Newbury College and University Centre Newbury have teamed up with Thames Valley Berkshire Local Enterprise Partnership and Thames Valley Chamber of Commerce to encourage employers to help create a society that works for autistic people.
As part of the 60th World Autism Acceptance Week, West Berkshire’s primary providers of career-focused education and training, have used their social media channels to promote change and highlight some of the strengths that autistic people can bring to business.
Autism is a lifelong disability that affects how people communicate and interact with the world. There are approximately 700,000 autistic people in the UK, however, only 22% of autistic adults are in employment.
Director of Business and Partnerships, Dr Jo Houghton, said: “We believe that disability should never be a barrier to meaningful employment. Through our network of partners and our social media channels, we are challenging some of the traditional practices that employers use to recruit staff, and supporting them to hire in new and innovative ways.”
With just a little more acceptance, understanding and a few simple adjustments, more autistic people would be able to enter the workforce and put their amazing talents to use. Angharad Kerr, Electrical Installation Tutor at Newbury College, said: As an autistic employee of Newbury College I've found nothing but support from everyone. I especially love teaching, as it gives me a level of communication with my neurodivergent students that allistics don't get.”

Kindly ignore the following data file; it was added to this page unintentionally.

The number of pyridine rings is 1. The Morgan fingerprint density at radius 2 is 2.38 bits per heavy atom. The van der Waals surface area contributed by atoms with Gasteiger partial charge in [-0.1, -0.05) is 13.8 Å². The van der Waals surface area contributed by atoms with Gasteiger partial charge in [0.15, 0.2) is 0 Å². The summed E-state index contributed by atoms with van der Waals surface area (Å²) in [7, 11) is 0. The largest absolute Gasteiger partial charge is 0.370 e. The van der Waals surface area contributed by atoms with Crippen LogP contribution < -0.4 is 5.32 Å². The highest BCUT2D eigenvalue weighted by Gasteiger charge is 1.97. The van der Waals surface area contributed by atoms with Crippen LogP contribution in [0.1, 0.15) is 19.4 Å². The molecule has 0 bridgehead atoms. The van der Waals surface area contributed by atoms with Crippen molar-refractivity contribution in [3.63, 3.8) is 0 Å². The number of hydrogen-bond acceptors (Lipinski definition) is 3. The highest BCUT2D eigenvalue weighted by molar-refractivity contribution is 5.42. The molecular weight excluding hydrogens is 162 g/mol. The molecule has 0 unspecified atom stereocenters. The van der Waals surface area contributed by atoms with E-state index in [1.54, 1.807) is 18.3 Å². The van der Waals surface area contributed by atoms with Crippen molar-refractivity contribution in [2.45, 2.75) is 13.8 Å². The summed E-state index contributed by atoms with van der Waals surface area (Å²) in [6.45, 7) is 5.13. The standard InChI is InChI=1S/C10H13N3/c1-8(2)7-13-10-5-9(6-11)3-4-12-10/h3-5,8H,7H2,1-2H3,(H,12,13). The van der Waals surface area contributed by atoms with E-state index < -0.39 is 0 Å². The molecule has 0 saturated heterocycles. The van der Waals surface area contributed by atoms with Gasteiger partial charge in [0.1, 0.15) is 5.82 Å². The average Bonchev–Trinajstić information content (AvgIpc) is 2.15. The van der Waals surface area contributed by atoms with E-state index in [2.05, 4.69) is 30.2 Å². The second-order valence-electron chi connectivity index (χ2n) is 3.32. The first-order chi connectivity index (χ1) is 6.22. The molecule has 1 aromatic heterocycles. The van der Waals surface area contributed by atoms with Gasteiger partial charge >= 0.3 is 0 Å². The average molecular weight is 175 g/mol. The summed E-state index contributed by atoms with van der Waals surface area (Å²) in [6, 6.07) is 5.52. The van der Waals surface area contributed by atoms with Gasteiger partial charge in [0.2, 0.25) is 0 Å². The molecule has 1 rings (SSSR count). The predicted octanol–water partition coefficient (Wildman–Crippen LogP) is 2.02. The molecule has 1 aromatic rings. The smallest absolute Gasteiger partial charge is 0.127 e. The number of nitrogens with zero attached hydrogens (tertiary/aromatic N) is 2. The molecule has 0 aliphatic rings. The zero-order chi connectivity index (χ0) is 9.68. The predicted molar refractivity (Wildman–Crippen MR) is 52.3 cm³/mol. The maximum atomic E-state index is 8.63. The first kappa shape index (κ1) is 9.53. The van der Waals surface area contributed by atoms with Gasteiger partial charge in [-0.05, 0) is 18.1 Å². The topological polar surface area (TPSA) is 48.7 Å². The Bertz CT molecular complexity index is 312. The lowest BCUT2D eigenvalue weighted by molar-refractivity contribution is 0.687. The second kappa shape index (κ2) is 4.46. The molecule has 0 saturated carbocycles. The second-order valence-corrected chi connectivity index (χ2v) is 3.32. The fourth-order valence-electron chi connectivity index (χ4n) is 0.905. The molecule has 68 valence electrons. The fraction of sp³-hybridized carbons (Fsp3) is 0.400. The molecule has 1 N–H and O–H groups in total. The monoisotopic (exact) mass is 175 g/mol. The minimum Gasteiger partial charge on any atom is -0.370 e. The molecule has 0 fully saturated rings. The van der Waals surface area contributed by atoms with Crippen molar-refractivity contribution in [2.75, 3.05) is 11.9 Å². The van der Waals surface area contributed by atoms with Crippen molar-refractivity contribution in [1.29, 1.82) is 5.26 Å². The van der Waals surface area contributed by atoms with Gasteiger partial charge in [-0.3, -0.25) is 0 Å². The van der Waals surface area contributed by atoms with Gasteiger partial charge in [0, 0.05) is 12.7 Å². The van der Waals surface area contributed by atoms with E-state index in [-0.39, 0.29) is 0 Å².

Newbury College and University Centre Newbury also work with employers to provide work experience and apprenticeship opportunities that consider students' abilities, talents and career aspirations.
A free online course in Understanding Autism is available via the College’s distance learning provision Study Online. This free programme can help employers and their employees to adjust their existing practices and learn how to support autistic people in the workplace.
Simple steps that employers can take include giving clear instructions and putting important points in writing, not relying on body language or facial expressions to communicate, and giving anxious or agitated colleagues space and time to process information.
To sign up for the free online Understanding Autism or for more information see bit.ly/SOAutism